Commentary

Jared Dillian
Traders Magazine Online News

Was it Worth It?

In this piece from 10th Man, author Jared Dillian discusses how the ETF revolution is less about ETFs and more about indexing; about how people have come to view stocks less as stocks and more as blobs of stocks.

Traders Poll

Would you feel better if the Chicago Stock Exchange were purchased by U.S. firm or consortium rather than a foreign one?




Free Site Registration

July 31, 2002

Dealing in a Fee World

By Editorial Staff

Also in this article

  • Dealing in a Fee World

It used to be pretty simple. Nasdaq trades hit the dealer's book, piled up and then - from time to time - were priced and allocated to clients' accounts.

But now the business model has changed: Fee-based trading has replaced net trading on a huge portion of Nasdaq business. Market makers are more likely to represent customers in the market than trade with them. Dealers are charging commissions, or commission-equivalents,' for the service rather than buying at one price and selling at another.

That means some fills can't flow through their inventories anymore. Agency executions must go directly into a customer's account or a temporary holding account. The new pricing scheme also involves four different order categories - agency, riskless principal, risk principal and net. A trader may find himself working orders for several customers in any or all of these capacities.

Today the allocations process on institutional trades is complex. It takes a computer to sort out all the parts. That's where vendors such as London's Royal Blue come in.

Royal Blue recently rebuilt its order management system, Fidessa, to accommodate the new reality of Nasdaq trading. Fidessa - considered the BRASS of the U.K. - now knows both how the trader is working the order and how the executions should be allocated. That frees the trader to focus on finding liquidity. The computer handles the fills.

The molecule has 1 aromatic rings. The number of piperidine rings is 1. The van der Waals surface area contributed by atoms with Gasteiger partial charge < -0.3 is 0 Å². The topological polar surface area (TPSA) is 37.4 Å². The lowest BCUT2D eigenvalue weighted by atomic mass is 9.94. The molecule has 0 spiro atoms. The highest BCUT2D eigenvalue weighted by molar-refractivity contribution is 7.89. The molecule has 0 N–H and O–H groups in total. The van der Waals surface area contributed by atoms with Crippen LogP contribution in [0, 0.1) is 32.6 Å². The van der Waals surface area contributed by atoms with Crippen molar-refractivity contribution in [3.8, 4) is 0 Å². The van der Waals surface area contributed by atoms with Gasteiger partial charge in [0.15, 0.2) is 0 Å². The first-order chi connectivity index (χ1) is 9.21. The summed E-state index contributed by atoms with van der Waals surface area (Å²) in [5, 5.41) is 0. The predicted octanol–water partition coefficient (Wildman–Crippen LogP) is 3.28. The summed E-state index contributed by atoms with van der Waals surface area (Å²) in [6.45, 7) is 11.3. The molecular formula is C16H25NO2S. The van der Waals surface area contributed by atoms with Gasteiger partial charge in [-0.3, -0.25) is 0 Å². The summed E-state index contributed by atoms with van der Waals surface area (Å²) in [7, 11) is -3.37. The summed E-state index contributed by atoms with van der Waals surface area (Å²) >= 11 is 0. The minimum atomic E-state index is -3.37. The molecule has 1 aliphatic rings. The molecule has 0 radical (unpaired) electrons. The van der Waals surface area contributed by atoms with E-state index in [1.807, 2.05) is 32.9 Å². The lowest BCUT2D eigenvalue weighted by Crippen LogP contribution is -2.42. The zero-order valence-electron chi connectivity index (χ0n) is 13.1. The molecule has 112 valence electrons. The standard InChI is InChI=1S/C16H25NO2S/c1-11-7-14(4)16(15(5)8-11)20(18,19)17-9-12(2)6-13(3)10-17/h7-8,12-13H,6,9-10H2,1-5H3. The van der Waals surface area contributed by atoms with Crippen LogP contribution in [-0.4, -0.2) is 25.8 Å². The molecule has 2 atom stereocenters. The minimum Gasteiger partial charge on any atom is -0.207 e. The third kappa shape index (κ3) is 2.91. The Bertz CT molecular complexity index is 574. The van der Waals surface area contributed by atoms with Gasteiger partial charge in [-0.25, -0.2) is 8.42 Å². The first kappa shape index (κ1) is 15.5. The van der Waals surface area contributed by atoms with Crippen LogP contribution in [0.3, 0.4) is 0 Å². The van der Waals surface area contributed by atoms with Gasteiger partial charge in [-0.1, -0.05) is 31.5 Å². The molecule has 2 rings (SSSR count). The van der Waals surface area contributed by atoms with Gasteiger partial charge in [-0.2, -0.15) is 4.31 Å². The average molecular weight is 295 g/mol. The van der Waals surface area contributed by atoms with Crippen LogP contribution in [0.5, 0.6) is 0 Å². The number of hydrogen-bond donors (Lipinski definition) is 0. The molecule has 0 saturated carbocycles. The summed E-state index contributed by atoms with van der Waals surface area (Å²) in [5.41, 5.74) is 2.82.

Royal Blue dominates the desktops of the U.K. dealing community in the same way as SunGard Trading Systems and BRASS dominate U.S. desktops. Now Royal Blue wants a piece of the U.S. pie as well. In the states for about five years, the vendor is slowly, but surely making headway in the U.S. among institutional brokerages. Among its half-dozen or so clients, it counts Bank of America and SG Cowen, and recently won the business of SunTrust Robinson Humphrey. It is the only real threat to King BRASS at the moment, according to industry observers.

Fidessa may be closing in another big account. Last year, Merrill Lynch picked Fidessa for its European and Asian trading floors. The country's biggest market maker is now working with Royal Blue to determine the suitability of installing Fidessa in its Nasdaq trading operation, according to the vendor.

Traders Magazine technology editor, Peter Chapman, sat down with the Royal Blue team to learn what Fidessa offers Nasdaq market makers doing business on a fee basis. The executives are Joe Chafatinos, executive vice president of new business development; Mark Ames, chief technology officer, Martin Hakker, executive vice president of marketing; and Steven Garceau, a senior implementation specialist.

Traders: Are you seeing more fee-based trades done on a riskless principal or agency basis?

Hakker: Mostly agency.

Traders: Agency executions are not supposed to flow through the trader's inventory.

Chafatinos: That's right. Once the trader decides he wants to trade on an agency basis, those trades cannot hit the principal account.

Traders: Those executions must flow into an omnibus account?

Chafatinos: Correct. The omnibus is an interim account. A trader accumulates into this account.

Traders: Do all trades enter the omnibus account?